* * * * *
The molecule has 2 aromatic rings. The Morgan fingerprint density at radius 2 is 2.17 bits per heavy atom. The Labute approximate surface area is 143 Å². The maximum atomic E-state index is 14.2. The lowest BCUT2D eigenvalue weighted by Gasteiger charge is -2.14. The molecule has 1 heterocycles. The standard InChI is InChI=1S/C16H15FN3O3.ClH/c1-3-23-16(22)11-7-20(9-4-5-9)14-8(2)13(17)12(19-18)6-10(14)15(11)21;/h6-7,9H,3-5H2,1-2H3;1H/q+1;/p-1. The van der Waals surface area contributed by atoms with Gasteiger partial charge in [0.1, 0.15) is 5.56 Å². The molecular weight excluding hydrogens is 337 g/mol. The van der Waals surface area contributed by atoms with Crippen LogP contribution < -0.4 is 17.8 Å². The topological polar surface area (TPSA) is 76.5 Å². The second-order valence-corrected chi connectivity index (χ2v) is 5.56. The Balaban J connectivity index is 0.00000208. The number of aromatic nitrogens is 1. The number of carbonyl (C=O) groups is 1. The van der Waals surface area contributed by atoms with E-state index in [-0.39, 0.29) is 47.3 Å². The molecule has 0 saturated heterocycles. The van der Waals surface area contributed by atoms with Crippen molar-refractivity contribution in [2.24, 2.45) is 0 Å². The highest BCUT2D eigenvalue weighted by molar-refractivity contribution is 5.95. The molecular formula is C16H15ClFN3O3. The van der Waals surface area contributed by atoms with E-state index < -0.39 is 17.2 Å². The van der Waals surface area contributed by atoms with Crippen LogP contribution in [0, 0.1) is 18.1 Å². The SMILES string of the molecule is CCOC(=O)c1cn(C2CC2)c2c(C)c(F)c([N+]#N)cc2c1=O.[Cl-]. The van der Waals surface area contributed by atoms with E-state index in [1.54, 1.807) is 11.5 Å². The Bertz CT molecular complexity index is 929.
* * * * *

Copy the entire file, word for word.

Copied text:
The molecule has 2 aromatic rings. The Morgan fingerprint density at radius 2 is 2.17 bits per heavy atom. The Labute approximate surface area is 143 Å². The maximum atomic E-state index is 14.2. The lowest BCUT2D eigenvalue weighted by Gasteiger charge is -2.14. The molecule has 1 heterocycles. The standard InChI is InChI=1S/C16H15FN3O3.ClH/c1-3-23-16(22)11-7-20(9-4-5-9)14-8(2)13(17)12(19-18)6-10(14)15(11)21;/h6-7,9H,3-5H2,1-2H3;1H/q+1;/p-1. The van der Waals surface area contributed by atoms with Gasteiger partial charge in [0.1, 0.15) is 5.56 Å². The molecular weight excluding hydrogens is 337 g/mol. The van der Waals surface area contributed by atoms with Crippen LogP contribution < -0.4 is 17.8 Å². The topological polar surface area (TPSA) is 76.5 Å². The second-order valence-corrected chi connectivity index (χ2v) is 5.56. The Balaban J connectivity index is 0.00000208. The number of aromatic nitrogens is 1. The number of carbonyl (C=O) groups is 1. The van der Waals surface area contributed by atoms with E-state index in [-0.39, 0.29) is 47.3 Å². The molecule has 0 saturated heterocycles. The van der Waals surface area contributed by atoms with Crippen molar-refractivity contribution in [2.24, 2.45) is 0 Å². The highest BCUT2D eigenvalue weighted by molar-refractivity contribution is 5.95. The molecular formula is C16H15ClFN3O3. The van der Waals surface area contributed by atoms with E-state index < -0.39 is 17.2 Å². The van der Waals surface area contributed by atoms with Crippen LogP contribution in [0, 0.1) is 18.1 Å². The SMILES string of the molecule is CCOC(=O)c1cn(C2CC2)c2c(C)c(F)c([N+]#N)cc2c1=O.[Cl-]. The van der Waals surface area contributed by atoms with E-state index in [1.54, 1.807) is 11.5 Å². The Bertz CT molecular complexity index is 929.